Application development teams need to move fast. Yet they often need to reinvent the wheel when it comes to machine identities such as SSL/TLS certificates. They frequently create their own security infrastructure, using a combination of Open SSL, secrets management tools, DevOps platforms and scripts. Then, as environments and tools change, apps are migrated and regulatory frameworks change, those same developers need to spend time re-coding applications, updating scripts or learning new certificate authority APIs.
Why do developers reinvent the wheel?
Developers prefer to stay within their existing toolchain and often view Information Security has a barrier rather than an enabler. Often, security processes for SSL/TLS certificates are antiquated and require manual steps such as submitting a ticket, which are incompatible with the dynamic, ephemeral DevOps environments. As a result, developers take on the burden of creating their own security infrastructure, even though they are not PKI experts. This diverts resources away from their core responsibilities, ultimately slowing them down.
What are the challenges with the status quo?
DevOps teams pay the price because ad-hoc security infrastructure introduces heterogeneity across environments, applications, and teams. This introduces a maintenance burden, inadvertently creates vendor lock-in and increases the risk of certificate-related outages. In addition, these unstructured approaches significantly increase the security and operational risks that result from certificates that are improperly issued, configured and managed.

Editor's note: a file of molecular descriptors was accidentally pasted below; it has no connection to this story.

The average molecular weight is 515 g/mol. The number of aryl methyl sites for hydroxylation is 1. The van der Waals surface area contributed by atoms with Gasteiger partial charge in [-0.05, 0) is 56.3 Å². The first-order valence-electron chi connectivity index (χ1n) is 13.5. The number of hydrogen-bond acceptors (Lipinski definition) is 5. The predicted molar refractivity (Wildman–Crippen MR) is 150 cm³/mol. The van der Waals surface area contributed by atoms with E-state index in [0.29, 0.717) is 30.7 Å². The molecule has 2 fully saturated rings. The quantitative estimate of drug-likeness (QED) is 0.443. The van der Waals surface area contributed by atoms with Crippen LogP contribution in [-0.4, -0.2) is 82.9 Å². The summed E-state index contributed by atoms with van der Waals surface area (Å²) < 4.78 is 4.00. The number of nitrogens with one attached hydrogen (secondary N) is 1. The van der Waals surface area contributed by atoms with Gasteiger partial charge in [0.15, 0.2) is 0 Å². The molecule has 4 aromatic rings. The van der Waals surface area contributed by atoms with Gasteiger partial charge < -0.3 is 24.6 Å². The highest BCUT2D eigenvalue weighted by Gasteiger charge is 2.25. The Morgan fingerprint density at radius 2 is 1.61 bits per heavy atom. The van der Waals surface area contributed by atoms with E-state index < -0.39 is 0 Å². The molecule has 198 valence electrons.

And, without visibility and control over the certificates used in DevOps environments, security teams cannot enforce policy or respond to compliance and audit checks. Security teams are also unable to respond to crypto-events such as a CA compromises, breaches, or other wholesale PKI changes (e.g. migrating from SHA-1 to SHA-2) so this burden falls back on application development teams, disrupting their value stream.
How should security approach these challenges?
Because the application development lifecycle is moving at a faster pace than ever, security teams who used to leverage periodic or manual processes have to get involved much earlier in the lifecycle and find and fix the issues in partnership with the application development teams before they ever make their way into production.
In order to adapt to a faster pace of development, both application development and security teams must invest in automation, otherwise they can’t keep up with the speed using manual processes. Security teams need to look at what tools developers are using and how to embed security into their automation to 1) relieve the burden on DevOps so they can move faster 2) improve security posture.
How can security speed up DevOps?
Security teams have to push machine identity processes left into the pre-production phase, hooking directly into the CI/CD pipeline or automated configuration management tools to embed trusted machine identities across the entire application development lifecycle. By delivering a standardized set of consumable services for autonomous application development teams, security relieves DevOps of the burden of creating their own security infrastructure and makes it easy for them to comply with corporate machine identity policies so they can ultimately, move faster more securely.
How can my organization set up a certificate service?
Attend the May 30th webinar hosted by DevOps.com, “Use the Same Certificate Process Across Your DevOps Toolchain” to learn more about the best practices and solutions that allow organizations to scale digital certificate provisioning for DevOps environments. Helen Beal, DevOpsologist at Ranger 4 and Sandra Chrust, Senior Manager over DevOps and Cloud Solutions at Venafi will discuss the challenges, best practices, and available solutions in a lively format.